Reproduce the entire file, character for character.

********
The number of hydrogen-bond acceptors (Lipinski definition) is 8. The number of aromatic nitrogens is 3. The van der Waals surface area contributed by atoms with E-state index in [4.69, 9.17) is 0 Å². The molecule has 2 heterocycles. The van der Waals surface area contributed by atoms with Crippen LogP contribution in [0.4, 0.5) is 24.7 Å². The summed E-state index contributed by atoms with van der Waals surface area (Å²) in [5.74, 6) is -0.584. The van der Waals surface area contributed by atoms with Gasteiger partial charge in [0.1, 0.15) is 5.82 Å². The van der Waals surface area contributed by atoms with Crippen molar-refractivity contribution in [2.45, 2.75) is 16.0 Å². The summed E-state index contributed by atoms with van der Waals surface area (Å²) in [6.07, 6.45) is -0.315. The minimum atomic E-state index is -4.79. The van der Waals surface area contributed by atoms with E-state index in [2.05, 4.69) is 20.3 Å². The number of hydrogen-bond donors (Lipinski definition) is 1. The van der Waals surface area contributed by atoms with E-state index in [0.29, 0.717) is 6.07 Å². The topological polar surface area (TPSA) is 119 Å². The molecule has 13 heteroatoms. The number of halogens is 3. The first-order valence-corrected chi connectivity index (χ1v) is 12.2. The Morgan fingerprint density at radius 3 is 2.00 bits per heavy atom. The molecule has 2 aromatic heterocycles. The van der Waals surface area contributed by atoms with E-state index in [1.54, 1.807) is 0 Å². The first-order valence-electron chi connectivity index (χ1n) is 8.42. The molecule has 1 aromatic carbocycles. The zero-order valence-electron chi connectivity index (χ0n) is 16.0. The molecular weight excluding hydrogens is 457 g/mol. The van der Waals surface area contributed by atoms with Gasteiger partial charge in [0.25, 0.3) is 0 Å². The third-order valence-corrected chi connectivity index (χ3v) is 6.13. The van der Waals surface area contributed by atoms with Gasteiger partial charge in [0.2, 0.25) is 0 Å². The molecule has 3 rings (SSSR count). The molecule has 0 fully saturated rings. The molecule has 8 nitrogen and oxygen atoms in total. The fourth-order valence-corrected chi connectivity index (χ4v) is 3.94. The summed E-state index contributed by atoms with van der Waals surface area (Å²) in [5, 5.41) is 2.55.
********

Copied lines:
The number of hydrogen-bond acceptors (Lipinski definition) is 8. The number of aromatic nitrogens is 3. The van der Waals surface area contributed by atoms with E-state index in [4.69, 9.17) is 0 Å². The molecule has 2 heterocycles. The van der Waals surface area contributed by atoms with Crippen LogP contribution in [0.4, 0.5) is 24.7 Å². The summed E-state index contributed by atoms with van der Waals surface area (Å²) in [5.74, 6) is -0.584. The van der Waals surface area contributed by atoms with Gasteiger partial charge in [0.1, 0.15) is 5.82 Å². The van der Waals surface area contributed by atoms with Crippen molar-refractivity contribution in [2.45, 2.75) is 16.0 Å². The summed E-state index contributed by atoms with van der Waals surface area (Å²) in [6.07, 6.45) is -0.315. The minimum atomic E-state index is -4.79. The van der Waals surface area contributed by atoms with E-state index in [2.05, 4.69) is 20.3 Å². The number of hydrogen-bond donors (Lipinski definition) is 1. The van der Waals surface area contributed by atoms with E-state index in [0.29, 0.717) is 6.07 Å². The topological polar surface area (TPSA) is 119 Å². The molecule has 13 heteroatoms. The number of halogens is 3. The first-order valence-corrected chi connectivity index (χ1v) is 12.2. The Morgan fingerprint density at radius 3 is 2.00 bits per heavy atom. The molecule has 2 aromatic heterocycles. The van der Waals surface area contributed by atoms with E-state index in [1.54, 1.807) is 0 Å². The first-order valence-electron chi connectivity index (χ1n) is 8.42. The molecule has 1 aromatic carbocycles. The zero-order valence-electron chi connectivity index (χ0n) is 16.0. The molecular weight excluding hydrogens is 457 g/mol. The van der Waals surface area contributed by atoms with Gasteiger partial charge in [0.25, 0.3) is 0 Å². The third-order valence-corrected chi connectivity index (χ3v) is 6.13. The van der Waals surface area contributed by atoms with Gasteiger partial charge in [0.2, 0.25) is 0 Å². The molecule has 3 rings (SSSR count). The molecule has 0 fully saturated rings. The molecule has 8 nitrogen and oxygen atoms in total. The fourth-order valence-corrected chi connectivity index (χ4v) is 3.94. The summed E-state index contributed by atoms with van der Waals surface area (Å²) in [5, 5.41) is 2.55.